Here is the statement given by Boston Police Commissioner Edward F. Davis at today's news conference.
Thank you all for being here today. We are also joined by several guests and I would like to thank them for their continued support and participation. Joining us here is Minister Don Muhammad, Karen Payne from the NAACP, Michael Kozu from Project Right, and Detective Larry Ellison from MAMLEO.
On Tuesday July 28th the Boston Police Department placed Officer Justin Barrett on administrative leave pending the outcome of a termination hearing. On that day I was made aware that this officer admitted to being the author of correspondence which included repulsive racial slurs.
At that time and after a meeting with command staff, I moved immediately to take action and the officer was stripped of his gun and badge.
I was presented with a set of facts and believed that the appropriate and only response was to place the officer on administrative leave and set the wheels in motion for a full investigation. The officer is entitled to his due process and we will see that process through. There will be a thorough internal affairs investigation and hearing process which will lead to a termination hearing scheduled in the next week to ten days.
The Boston Police Department has a top to bottom commitment to community policing. Community Policing is based on trust. This type of venomous rhetoric is severely damaging. Maintaining our community relationships is paramount to our mission to serve the citizens of Boston.
We all work with the community and have made great strides to earn their trust. We must not allow this action to affect those relationships that have been forged and the progress we have made over the years.
The Boston Police Department is committed to a standard of excellence. Our community rightly has high expectations for us. It is a standard that the community deserves and we are required to meet. Officer Barrett’s actions do not comply with those expectations.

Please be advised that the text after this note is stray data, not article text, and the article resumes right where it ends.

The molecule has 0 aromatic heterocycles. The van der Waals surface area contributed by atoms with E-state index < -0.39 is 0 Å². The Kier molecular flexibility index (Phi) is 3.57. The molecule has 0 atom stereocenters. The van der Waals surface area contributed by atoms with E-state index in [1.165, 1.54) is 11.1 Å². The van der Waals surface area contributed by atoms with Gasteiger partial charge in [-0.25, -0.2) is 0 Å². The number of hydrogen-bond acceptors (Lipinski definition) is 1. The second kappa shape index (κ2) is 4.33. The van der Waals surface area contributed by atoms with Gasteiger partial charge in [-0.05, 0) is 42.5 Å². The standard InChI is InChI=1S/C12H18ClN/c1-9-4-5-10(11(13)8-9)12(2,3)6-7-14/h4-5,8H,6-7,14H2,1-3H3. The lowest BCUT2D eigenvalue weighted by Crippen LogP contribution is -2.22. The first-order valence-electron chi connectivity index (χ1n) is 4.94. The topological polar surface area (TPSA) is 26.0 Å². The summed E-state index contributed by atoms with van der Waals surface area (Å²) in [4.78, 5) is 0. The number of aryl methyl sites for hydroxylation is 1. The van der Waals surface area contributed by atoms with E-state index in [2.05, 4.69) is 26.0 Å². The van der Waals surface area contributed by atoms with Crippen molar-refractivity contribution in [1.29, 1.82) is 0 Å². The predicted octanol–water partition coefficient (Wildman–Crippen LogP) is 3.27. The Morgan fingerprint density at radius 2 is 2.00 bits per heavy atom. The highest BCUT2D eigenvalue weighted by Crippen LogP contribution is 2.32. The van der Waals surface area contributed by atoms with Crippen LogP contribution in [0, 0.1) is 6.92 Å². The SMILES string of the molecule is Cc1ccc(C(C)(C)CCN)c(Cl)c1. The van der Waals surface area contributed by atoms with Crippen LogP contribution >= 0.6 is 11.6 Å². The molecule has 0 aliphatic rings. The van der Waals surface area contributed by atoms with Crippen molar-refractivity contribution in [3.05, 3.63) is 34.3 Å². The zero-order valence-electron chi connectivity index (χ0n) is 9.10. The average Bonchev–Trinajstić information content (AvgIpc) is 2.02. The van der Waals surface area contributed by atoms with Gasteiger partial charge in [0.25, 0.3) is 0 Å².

Barrett’s e-mail was racist and inflammatory. These racist opinions and feelings have no place in this department or in our society and will not be tolerated.
Barrett’s comments were directed at Harvard University professor Henry Louis Gates. I regret the direct insult toward professor Gates and have personally reached out to him to apologize for this offense and inform him of the department’s immediate efforts to make this officer accountable.
I have also asked that in the coming days, members of the department reach out to those in the community that we serve, and extend ourselves to others, to reiterate our commitment to them, our citizens, and to improving relations at all levels.
As I have stated in the past, I am very proud of the officers and civilians of this department who carry out their duties in the finest traditions of the BPD. We will not allow the unacceptable actions of one member to define who we are as a police organization. This department has over 2,000 uniformed officers and 700 civilians who conduct themselves with the utmost professionalism. I applaud your integrity and continued hard work.
As a department, we must learn from this most unfortunate incident and move forward.
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